Publisher: University of Central Florida
Language(s): English
Abstract/Description: Solid Oxide Fuel Cells (SOFCs) are considered suitable for alternative energy solutions due to advantages such as high efficiency, fuel flexibility, tolerance to impurities, and potential for combined cycle operations. One of the main operating constraints of SOFCs is fuel starvation, which can occur under fluctuating power demands. It leads to voltage loss and detrimental effects on cell integrity and longevity. In addition, reformer based SOFCs require sufficient steam for fuel reforming to avoid carbon deposition and catalyst degradation. Steam to carbon ratio (STCR) is an index indicating availability of the steam in the reformer. This work takes a holistic approach to address the aforementioned concerns in SOFCs, in an attempt to enhance applicability and adaptability of such systems. To this end, we revisit prior investigation on the invariant properties of SOFC systems, that led to prediction of fuel utilization U and STCR in the absence of intrusive and expensive sensing. This work provides further insight into the reasons behind certain SOFC variables being invariant with respect to operating conditions. The work extends the idea of invariant properties to different fuel and reformer types.In SOFCs, transient control is essential for U, especially if the fuel cell is to be operated in a dynamic load-following mode at high fuel utilization. In this research, we formulate a generalized abstraction of this transient control problem. We show that a multi-variable systems approach can be adopted to address this issue in both time and frequency domains, which leads to input shaping. Simulations show the effectiveness of the approach through good disturbance rejection. The work further integrates the aforementioned transient control research with system level control design for SOFC systems hybridized with storage elements. As opposed to earlier works where centralized robust controllers were of interest, here, separate controllers for the fuel cell and storage have been the primary emphasis. Thus, the proposed approach acts as a bridge between existing centralized controls for single fuel cells to decentralized control for power networks consisting of multiple elements. As a first attempt, decentralized control is demonstrated in a SOFC ultra-capacitor hybrid system. The challenge of this approach lies in the absence of direct and explicit communication between individual controllers. The controllers are designed based on a simple, yet effective principle of conservation of energy. Simulations as well as experimental results are presented to demonstrate the validity of these designs.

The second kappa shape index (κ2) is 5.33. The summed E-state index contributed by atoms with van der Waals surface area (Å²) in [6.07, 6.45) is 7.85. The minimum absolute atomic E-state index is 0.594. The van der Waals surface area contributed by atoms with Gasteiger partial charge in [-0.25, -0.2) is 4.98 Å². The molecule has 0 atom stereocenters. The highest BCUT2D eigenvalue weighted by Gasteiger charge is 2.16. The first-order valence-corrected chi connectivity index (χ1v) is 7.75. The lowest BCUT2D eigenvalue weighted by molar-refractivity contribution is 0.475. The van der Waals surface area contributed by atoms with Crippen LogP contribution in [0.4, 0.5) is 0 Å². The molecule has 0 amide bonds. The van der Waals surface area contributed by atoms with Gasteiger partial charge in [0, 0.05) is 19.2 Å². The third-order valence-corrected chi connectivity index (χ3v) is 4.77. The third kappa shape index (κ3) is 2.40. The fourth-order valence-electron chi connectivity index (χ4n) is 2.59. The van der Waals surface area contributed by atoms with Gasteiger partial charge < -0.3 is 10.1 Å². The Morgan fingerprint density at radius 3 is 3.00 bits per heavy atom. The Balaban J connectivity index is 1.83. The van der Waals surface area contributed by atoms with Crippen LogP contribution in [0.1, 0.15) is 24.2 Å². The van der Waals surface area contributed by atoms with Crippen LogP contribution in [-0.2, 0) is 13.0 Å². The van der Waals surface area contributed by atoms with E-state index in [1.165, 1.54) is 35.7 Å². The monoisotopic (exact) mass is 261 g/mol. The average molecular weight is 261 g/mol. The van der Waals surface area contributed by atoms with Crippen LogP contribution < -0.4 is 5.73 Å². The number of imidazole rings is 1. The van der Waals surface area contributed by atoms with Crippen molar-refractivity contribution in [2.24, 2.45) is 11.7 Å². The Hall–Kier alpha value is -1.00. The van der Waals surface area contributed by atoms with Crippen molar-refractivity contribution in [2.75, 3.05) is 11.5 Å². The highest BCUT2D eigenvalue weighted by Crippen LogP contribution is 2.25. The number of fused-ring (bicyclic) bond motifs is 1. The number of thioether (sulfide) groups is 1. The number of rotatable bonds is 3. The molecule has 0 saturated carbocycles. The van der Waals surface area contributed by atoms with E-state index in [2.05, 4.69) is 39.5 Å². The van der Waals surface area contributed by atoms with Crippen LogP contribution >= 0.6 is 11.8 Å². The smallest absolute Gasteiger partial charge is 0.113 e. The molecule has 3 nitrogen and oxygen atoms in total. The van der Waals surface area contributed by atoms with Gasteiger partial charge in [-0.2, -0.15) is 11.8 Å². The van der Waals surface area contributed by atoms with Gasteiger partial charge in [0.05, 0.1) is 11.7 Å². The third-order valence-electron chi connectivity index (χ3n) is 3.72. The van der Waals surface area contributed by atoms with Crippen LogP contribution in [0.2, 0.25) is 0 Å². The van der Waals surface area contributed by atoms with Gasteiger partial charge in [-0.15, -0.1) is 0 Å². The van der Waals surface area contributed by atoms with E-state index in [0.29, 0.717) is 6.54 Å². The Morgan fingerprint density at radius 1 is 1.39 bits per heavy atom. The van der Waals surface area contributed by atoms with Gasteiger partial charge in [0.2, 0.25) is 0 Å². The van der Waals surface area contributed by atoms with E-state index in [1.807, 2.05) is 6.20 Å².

Identifier: CFE0005524 (IID), ucf:50305 (fedora)
Note(s): 2014-12-01
Ph.D.
Engineering and Computer Science, Mechanical and Aerospace Engineering
Doctoral
This record was generated from author submitted information.
Subject(s): SOFC -- Hybrid -- Decentralized -- Transient Control -- Invariant Properties
Persistent Link to This Record: http://purl.flvc.org/ucf/fd/CFE0005524
Restrictions on Access: public 2014-12-15
Host Institution: UCF

In Collections